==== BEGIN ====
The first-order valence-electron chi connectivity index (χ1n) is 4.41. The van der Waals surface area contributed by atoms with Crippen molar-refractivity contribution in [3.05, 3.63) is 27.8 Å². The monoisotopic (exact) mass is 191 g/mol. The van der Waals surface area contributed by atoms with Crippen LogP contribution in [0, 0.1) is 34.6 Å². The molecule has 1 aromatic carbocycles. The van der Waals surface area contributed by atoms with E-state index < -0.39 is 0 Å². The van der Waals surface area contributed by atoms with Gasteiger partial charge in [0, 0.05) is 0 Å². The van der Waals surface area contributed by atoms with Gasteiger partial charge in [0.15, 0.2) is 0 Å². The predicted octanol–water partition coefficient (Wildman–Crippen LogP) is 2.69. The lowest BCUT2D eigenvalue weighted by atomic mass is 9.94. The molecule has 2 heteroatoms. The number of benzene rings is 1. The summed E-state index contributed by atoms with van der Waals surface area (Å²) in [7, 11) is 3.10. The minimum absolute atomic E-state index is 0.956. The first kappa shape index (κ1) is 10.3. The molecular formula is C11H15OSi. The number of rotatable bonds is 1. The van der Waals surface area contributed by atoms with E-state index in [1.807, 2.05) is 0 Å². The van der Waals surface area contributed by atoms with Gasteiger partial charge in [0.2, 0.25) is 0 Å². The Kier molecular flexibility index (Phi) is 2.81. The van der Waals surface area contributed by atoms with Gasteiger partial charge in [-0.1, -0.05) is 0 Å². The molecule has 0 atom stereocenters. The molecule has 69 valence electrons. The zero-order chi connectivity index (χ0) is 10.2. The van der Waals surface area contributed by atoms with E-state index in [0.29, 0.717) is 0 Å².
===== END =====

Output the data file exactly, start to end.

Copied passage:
The first-order valence-electron chi connectivity index (χ1n) is 4.41. The van der Waals surface area contributed by atoms with Crippen molar-refractivity contribution in [3.05, 3.63) is 27.8 Å². The monoisotopic (exact) mass is 191 g/mol. The van der Waals surface area contributed by atoms with Crippen LogP contribution in [0, 0.1) is 34.6 Å². The molecule has 1 aromatic carbocycles. The van der Waals surface area contributed by atoms with E-state index < -0.39 is 0 Å². The van der Waals surface area contributed by atoms with Gasteiger partial charge in [0, 0.05) is 0 Å². The van der Waals surface area contributed by atoms with Gasteiger partial charge in [0.15, 0.2) is 0 Å². The predicted octanol–water partition coefficient (Wildman–Crippen LogP) is 2.69. The lowest BCUT2D eigenvalue weighted by atomic mass is 9.94. The molecule has 2 heteroatoms. The number of benzene rings is 1. The summed E-state index contributed by atoms with van der Waals surface area (Å²) in [7, 11) is 3.10. The minimum absolute atomic E-state index is 0.956. The first kappa shape index (κ1) is 10.3. The molecular formula is C11H15OSi. The number of rotatable bonds is 1. The van der Waals surface area contributed by atoms with E-state index in [1.807, 2.05) is 0 Å². The van der Waals surface area contributed by atoms with Gasteiger partial charge in [0.2, 0.25) is 0 Å². The Kier molecular flexibility index (Phi) is 2.81. The van der Waals surface area contributed by atoms with Gasteiger partial charge in [-0.1, -0.05) is 0 Å². The molecule has 0 atom stereocenters. The molecule has 69 valence electrons. The zero-order chi connectivity index (χ0) is 10.2. The van der Waals surface area contributed by atoms with E-state index in [0.29, 0.717) is 0 Å².